What’s New in Sales Taxes in the U.S. for 2016

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Posted by: briansittley Comments: 0 0 Post Date: January 21, 2016

avalara_slsTaxChgs16From time to time we like to share relevant insights from our partners at Avalara, providers of sales tax solutions to business.  They do a great job of understanding the taxation landscape across every state and jurisdiction in the country.  We have clients who use their services, and we like to let our readers know about the latest news and trends that may affect your business.
Following are a few highlights excerpted from a recent report from Avalara, which you’ll find here.  Efforts proceed to ‘level the playing field’ between on-line and brick and mortar stores, by imposing sales taxes on Internet purchases.  Among the proposals being considered or debated today in Congress:

  • Marketplace Fairness Act of 2015 (MFA) – Just like the old one, only different

Similar to the MFA 2013 proposal, this legislation would grants states authority (should they meet certain criteria) to require non-exempt remote sellers to collect sales tax. If passed, the MFA would broaden state authority to require remote sellers to collect sales tax regardless of whether that business has a physical presence within those states.  The bill faces potential legal hurdles, among other changes, so it’s a long way yet from a done deal.

  • Remote Transactions Parity Act of 2015 (RTPA) – harder to pronounce than MFA but friendlier to small business

The Remote Transactions Parity Act (RTPA) of 2015 is similar to the MFA in that it would allow states to apply sales tax to remote sales. As with MFA, the 23 member states of the Streamlined Sales Tax (SST) initiative would be authorized to require remote sellers to collect and remit sales tax soon after legislation is passed. Non SST member states would have to adopt and implement certain minimum simplification requirements. 

  • Online Sales Simplification Act (OSSA) – everybody pays

OSSA is quite different from the MFA 2015 and the RTPA. Most notable, perhaps, is that it does not provide for a small seller exception and it would allow states to require in-state sellers to collect sales tax on all interstate sales.

  • State by State Changes (Midwest edition):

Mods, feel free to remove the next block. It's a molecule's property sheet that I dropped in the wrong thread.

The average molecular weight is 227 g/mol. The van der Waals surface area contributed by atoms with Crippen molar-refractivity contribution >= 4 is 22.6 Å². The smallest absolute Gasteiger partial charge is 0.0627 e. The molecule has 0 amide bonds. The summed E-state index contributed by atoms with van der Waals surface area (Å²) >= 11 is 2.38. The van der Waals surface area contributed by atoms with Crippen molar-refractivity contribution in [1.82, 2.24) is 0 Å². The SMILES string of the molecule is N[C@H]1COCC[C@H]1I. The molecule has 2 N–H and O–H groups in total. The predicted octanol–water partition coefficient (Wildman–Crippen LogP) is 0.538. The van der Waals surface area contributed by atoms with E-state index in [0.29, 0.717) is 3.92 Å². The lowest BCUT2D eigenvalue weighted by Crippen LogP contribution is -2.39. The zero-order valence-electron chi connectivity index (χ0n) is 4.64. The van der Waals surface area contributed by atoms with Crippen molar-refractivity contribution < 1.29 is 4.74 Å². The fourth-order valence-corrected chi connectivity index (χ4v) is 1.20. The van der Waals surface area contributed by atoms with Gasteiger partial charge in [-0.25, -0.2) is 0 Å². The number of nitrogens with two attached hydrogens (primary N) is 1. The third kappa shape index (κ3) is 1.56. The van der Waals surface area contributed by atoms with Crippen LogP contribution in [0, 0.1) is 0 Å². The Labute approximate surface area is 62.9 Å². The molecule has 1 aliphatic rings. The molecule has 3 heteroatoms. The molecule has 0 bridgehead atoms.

• Sales tax in Chicago over 10%. Cook County commissioners have approved a 1% sales tax rate increase, raising the sales tax rate in Chicago to 10.25%. The additional sales tax began 1/1/16 and is expected to bring in approximately $474 million annually,
    • Illinois: One county says to the other: raise your sales tax, we’ll raise ours. In an unusual case of quid pro quo, councils in both Normal and Bloomington, Illinois, decided to increase home rule sales taxes from 1.5% to 2.5%, which will bring the combined local rates to 8.75%. During a summer retreat, the Normal Town Council proposed a 1% sales tax rate increase that “would be contingent on Bloomington also raising its sales tax.”
    • Iowa: Computers may get exemption status like machinery.  Expanding the items eligible for Iowa’s machinery and equipment sales tax exemption to include computers would have a positive impact on jobs, according to the Iowa DOR. Manufacturers would reduce their sales tax burden by an estimated $5-$6 million annually between 2017 and 2020, which could create revenue for job expansion
    • Michigan: Save money being safe. State proposes gun safety tax exemptions.
    • Minnesota: High cost of smoking gets higher. Tobacco products sold in Minnesota are going to get more expensive with excise and sales taxes on cigarettes increasing.
    • Wisconsin: Wisconsin is hiring more auditors according to the department’s Auditor Recruiting Video. The Department of Revenue is looking for 102 additional auditors and 11 agents to help uncover more than $80 million in annual revenue for Wisconsin.

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